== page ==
Microsoft Unlawfully Stored Illinois Workers’ Fingerprints on Azure Databases, Class Action Alleges
by Erin Shaak
Jones v. Microsoft Corporation
Filed: May 26, 2022 ◆§ 2022CH05145
A lawsuit looks to hold Microsoft responsible for the allegedly unlawful storage of Illinois residents’ biometric information on the Azure platform.
A proposed class action looks to hold Microsoft responsible for the allegedly unlawful collection of Illinois residents’ biometric information by employers who use timekeeping software supported by the tech giant’s Azure cloud storage platform.
The 17-page case states that biometric timekeeping services, through which employees scan their fingerprints or other unique identifiers to clock in and out for work, are among the customers who use Microsoft’s Azure cloud storage platform to store and access data. Because Microsoft maintains biometric information, including fingerprints, in its data centers, such as the one located in Northlake, Illinois, the tech giant is subject to the state’s Biometric Information Privacy Act (BIPA), the lawsuit says.
Per the suit, Microsoft has nevertheless unlawfully stored and profited from Illinois residents’ fingerprint data without satisfying the BIPA’s consent and disclosure requirements.
The lawsuit claims that one biometric timekeeping provider who uses the Azure cloud database is Paychex, Inc. According to the case, Paychex’s entire suite of apps is supported by Azure’s cloud-computing service and stored in Microsoft’s data centers. The lawsuit relays that Paychex has collected and stored the biometrics of roughly 80,000 employees in Illinois through Microsoft’s Azure technology.
According to the case, Microsoft has nevertheless failed to obtain Illinois residents’ written consent before collecting their biometric information, as required by the BIPA. Moreover, the tech giant has further violated the state privacy law by failing to develop a publicly available retention schedule and guidelines for the permanent destruction of consumers’ biometric data, the lawsuit says.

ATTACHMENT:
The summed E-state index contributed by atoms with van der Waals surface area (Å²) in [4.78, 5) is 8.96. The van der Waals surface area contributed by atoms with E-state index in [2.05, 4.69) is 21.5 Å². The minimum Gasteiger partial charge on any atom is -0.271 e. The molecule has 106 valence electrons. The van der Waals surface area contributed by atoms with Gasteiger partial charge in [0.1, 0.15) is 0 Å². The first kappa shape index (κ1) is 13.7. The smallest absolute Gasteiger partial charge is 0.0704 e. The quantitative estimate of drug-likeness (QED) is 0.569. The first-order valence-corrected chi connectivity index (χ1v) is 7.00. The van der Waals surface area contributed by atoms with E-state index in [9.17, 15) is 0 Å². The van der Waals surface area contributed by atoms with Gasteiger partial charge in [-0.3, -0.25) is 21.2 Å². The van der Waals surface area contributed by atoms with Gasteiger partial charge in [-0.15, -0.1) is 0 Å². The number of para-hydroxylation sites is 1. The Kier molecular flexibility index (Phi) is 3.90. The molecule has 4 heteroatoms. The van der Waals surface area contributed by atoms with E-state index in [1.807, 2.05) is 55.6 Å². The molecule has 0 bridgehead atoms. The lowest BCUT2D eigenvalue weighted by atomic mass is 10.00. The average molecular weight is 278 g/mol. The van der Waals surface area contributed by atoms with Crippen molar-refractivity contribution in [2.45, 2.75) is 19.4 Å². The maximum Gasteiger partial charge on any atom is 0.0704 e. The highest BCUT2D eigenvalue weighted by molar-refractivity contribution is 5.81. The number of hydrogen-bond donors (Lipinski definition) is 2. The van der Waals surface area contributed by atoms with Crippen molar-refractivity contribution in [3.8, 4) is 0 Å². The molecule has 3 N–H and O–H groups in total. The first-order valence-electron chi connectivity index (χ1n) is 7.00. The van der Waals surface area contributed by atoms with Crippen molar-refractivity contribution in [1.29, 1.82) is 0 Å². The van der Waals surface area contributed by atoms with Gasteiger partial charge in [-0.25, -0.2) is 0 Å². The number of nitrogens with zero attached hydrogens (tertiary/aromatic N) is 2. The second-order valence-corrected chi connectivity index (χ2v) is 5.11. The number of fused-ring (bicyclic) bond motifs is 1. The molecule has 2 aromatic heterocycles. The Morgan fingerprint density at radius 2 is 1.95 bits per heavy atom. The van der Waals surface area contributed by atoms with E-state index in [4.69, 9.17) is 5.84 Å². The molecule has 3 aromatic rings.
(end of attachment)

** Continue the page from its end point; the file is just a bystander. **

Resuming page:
Finally, the case claims that Microsoft has unlawfully profited from Illinois residents’ biometrics in that it was paid by clients for their access to and use of the Azure cloud computing services.
The plaintiff in the suit says she was required to scan her fingerprint for timekeeping purposes while working for Chicago Marriott Suites from October 2015 to roughly six years later. Per the complaint, the plaintiff’s employer used Paychex as its biometric timekeeping service provider. Although the plaintiff’s fingerprint data was stored on Microsoft’s Azure database, the defendant never obtained consent to collect her sensitive information and failed to meet the BIPA’s other requirements pertaining to the use of residents’ biometric data, the lawsuit claims.
The suit looks to cover anyone whose biometrics were captured, collected, stored, used, transmitted or disseminated by an employer using timekeeping software hosted on Microsoft’s Azure service within Illinois at any time within the applicable statute of limitations period.
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